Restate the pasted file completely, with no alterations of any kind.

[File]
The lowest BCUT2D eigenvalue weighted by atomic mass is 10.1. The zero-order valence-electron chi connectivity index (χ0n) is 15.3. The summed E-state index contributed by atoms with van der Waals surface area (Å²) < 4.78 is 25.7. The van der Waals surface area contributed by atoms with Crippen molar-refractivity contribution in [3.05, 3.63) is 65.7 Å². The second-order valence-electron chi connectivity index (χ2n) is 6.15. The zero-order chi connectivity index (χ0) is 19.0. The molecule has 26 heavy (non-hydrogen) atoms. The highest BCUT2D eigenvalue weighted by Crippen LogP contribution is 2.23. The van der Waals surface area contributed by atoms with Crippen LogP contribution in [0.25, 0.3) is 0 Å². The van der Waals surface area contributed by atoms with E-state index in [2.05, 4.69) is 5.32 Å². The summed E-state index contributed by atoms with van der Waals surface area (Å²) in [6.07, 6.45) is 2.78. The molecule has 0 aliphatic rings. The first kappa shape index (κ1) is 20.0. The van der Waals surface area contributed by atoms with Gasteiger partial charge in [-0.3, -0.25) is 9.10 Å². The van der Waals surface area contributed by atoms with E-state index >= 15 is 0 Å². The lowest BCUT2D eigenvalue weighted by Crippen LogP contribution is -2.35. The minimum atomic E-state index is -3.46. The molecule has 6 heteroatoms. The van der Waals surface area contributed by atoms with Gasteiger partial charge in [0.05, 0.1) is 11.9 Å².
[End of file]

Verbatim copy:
The lowest BCUT2D eigenvalue weighted by atomic mass is 10.1. The zero-order valence-electron chi connectivity index (χ0n) is 15.3. The summed E-state index contributed by atoms with van der Waals surface area (Å²) < 4.78 is 25.7. The van der Waals surface area contributed by atoms with Crippen molar-refractivity contribution in [3.05, 3.63) is 65.7 Å². The second-order valence-electron chi connectivity index (χ2n) is 6.15. The zero-order chi connectivity index (χ0) is 19.0. The molecule has 26 heavy (non-hydrogen) atoms. The highest BCUT2D eigenvalue weighted by Crippen LogP contribution is 2.23. The van der Waals surface area contributed by atoms with Crippen LogP contribution in [0.25, 0.3) is 0 Å². The van der Waals surface area contributed by atoms with E-state index in [2.05, 4.69) is 5.32 Å². The summed E-state index contributed by atoms with van der Waals surface area (Å²) in [6.07, 6.45) is 2.78. The molecule has 0 aliphatic rings. The first kappa shape index (κ1) is 20.0. The van der Waals surface area contributed by atoms with Gasteiger partial charge in [-0.3, -0.25) is 9.10 Å². The van der Waals surface area contributed by atoms with E-state index >= 15 is 0 Å². The lowest BCUT2D eigenvalue weighted by Crippen LogP contribution is -2.35. The minimum atomic E-state index is -3.46. The molecule has 6 heteroatoms. The van der Waals surface area contributed by atoms with Gasteiger partial charge in [0.05, 0.1) is 11.9 Å².